Sign in using your account with
Diary of a Wimpy Kid: It’s not a Diary, It’s a Film
Diary of a Wimpy Kid is the kind of film that you’d wish you had seen when you were twelve. Its spasticity captures the extremist mindset of a young boy, where the smallest problem can be inflated into the direst of life-or-death situations. The film does this through the upbeat and good-natured chronicles of Greg Heffley (Gordon), the wimpy kid in question.
The stick-figure drawings on which the film was based work well as animation and spastic characterisation. Heffley, his family and friends don’t come across as real people; even kids won’t be fooled by them. However, the lively window that the film opens is enchanting and filled with middle school flair, making it nonetheless enjoyable.
Heffley is a kid with grand delusion about the magnitude of his own awesomeness. He is jittery about starting middle school and has set his mind on becoming one of the cool kids. Heffley’s selfish quest finds him pulling one stunt after another to gain attention, but the kid’s fleeting grasp of his own reality leads him in the opposite direction. Instead of climbing the ladder of popularity, Heffley fumbles again and again, slipping into the pit of humiliation. He even abuses his best friend Rowley (Capron) to get his way. By the end of the film, he’s left alone with nothing to face but his own vanity.
At times, Diary of a Wimpy Kid falls victim to its own childish outlook, throwing fart and booger jokes to secure some easy laughs; yet the film balances the juvenile outbursts with some cross-crowd appealing hilarity. Not to say that the film works on any mature level; this is the cinematic equivalent of a loopy brat on a sugar high.
The moral centre of Diary of a Wimpy Kid doesn’t get in the way of its turbo-driven, colourful story. There is no spoon feeding here, no pauses to recap the lessons learned. Even when Heffley gives his final revelatory speech; it’s met by jeers and boos. Both cynical and reaffirming , this film is fun, funny and heartfelt; s a charming family flick that we can all enjoy.
She wakes up from her coma to a husband who she doesn’t remember and parents who are overjoyed that she’s forgotten about their dispute. While Paige’s parents try to bring her back to the way of life that she’d rebelled against, Leo tries to help her remember why she’d left all that behind in the first place. Fighting for a wife who doesn’t remember him and is a completely different person than the one he knew, Leo tries to get her to fall in love with him again.
The film rarely gets unbearably cheesy, setting it apart from your run of the mill Sparks adaptation. It gets mushy, emotional and sappy, but it’s more likely to make you smile than roll your eyes. Leo’s pain and heartbreak combined with Paige’s family’s delight at having their daughter back, gives the film a level of grit that keeps it from becoming overly cloying. However, the secret of the film’s success is the leads, who have great chemistry and manage to pass off some of the cheesiness as bearable.
While some may argue that originality is dead, no genre is more vulnerable to that notion than comedy, which has always been prevalent in Egyptian Ramadan TV. One only has to look to polarising TV personality and prankster, Ramez Galal.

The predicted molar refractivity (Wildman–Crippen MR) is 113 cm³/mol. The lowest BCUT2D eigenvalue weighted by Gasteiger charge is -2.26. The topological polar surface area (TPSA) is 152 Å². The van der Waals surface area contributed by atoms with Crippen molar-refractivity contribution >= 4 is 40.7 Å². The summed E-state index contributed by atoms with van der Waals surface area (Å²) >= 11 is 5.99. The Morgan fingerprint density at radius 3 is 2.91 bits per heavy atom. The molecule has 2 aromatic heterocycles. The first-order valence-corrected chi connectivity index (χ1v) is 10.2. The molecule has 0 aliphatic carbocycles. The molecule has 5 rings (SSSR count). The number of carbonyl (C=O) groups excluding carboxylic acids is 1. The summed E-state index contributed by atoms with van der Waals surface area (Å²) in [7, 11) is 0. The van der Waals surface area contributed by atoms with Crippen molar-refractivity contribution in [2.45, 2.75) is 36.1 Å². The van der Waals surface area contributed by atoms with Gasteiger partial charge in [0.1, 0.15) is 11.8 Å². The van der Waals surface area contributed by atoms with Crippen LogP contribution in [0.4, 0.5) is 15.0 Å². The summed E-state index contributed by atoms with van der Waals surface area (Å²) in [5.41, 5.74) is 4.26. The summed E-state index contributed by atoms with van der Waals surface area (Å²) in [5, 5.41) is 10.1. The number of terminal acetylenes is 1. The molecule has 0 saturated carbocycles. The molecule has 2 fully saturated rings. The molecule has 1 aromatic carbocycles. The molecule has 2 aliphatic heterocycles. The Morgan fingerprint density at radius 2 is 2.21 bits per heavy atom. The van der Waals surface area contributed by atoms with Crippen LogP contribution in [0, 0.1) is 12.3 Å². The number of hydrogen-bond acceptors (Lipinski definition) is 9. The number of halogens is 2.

Appearing for the fifth consecutive time on TV screens during Ramadan, Galal’s latest shenanigans present nothing new – in fact, one could argue that this year’s show, Ramez Wakel El Gaw, is one of the poorest yet; even the opening credits have come to be uniform. A grand orchestral intro makes way for nonsense music with nonsense lyrics. Galal – who lends his vocals to the opening credits – begins each episode in the same way, weaving in some banter at the expense of the celebrity that he’s about to prank.
The concept of the show is that each unsuspecting victim is summoned to a mystery business meeting in Dubai via plane. The prank? It's simple: convince the celebrity in question that the plane is experiencing engine failure and that they are about to die? Tasteless? Maybe. Unfunny? Almost certainly. Galal and co also pepper the celebrity’s ride with smaller, more infantile mini-pranks – serving strange-tasting coffee and spewing unpleasant odours in the plane.
As mentioned, the main prank itself is significantly weaker and cruder than that in previous series. In addition, episodes are shorter, while the show misses the opportunity in making the most of their guests – a sit-down and interview would give the show much more value, for examples. In fairness, however, the disguises and make-up that Galal uses during the pranks isn’t half-bad and there’s a certain guilty pleasure in seeing what he’ll look like in the next episode.
As always, the pay off in a show like this is how the celebrity responds to the revelation of the prank and this series has thus far seen some pretty angry and over-the-top reactions, with one particular episode featuring former belly-dancing star and actress, Lucy, requiring an inordinate amount of bleeping. Galal was even the victim of a pretty firm kicking at the hands of another unimpressed guest.
Galal shows have always received criticism, but viewing figures have always proven the popularity of them; like him or loathe him, people are always talking about him. This year, though, despite Paris Hilton featuring in an upcoming episode, there isn’t as much buzz; this is partly because of the emergence of other Ramadan prank shows, but could Egypt finally be tiring of his antics? Only time will tell.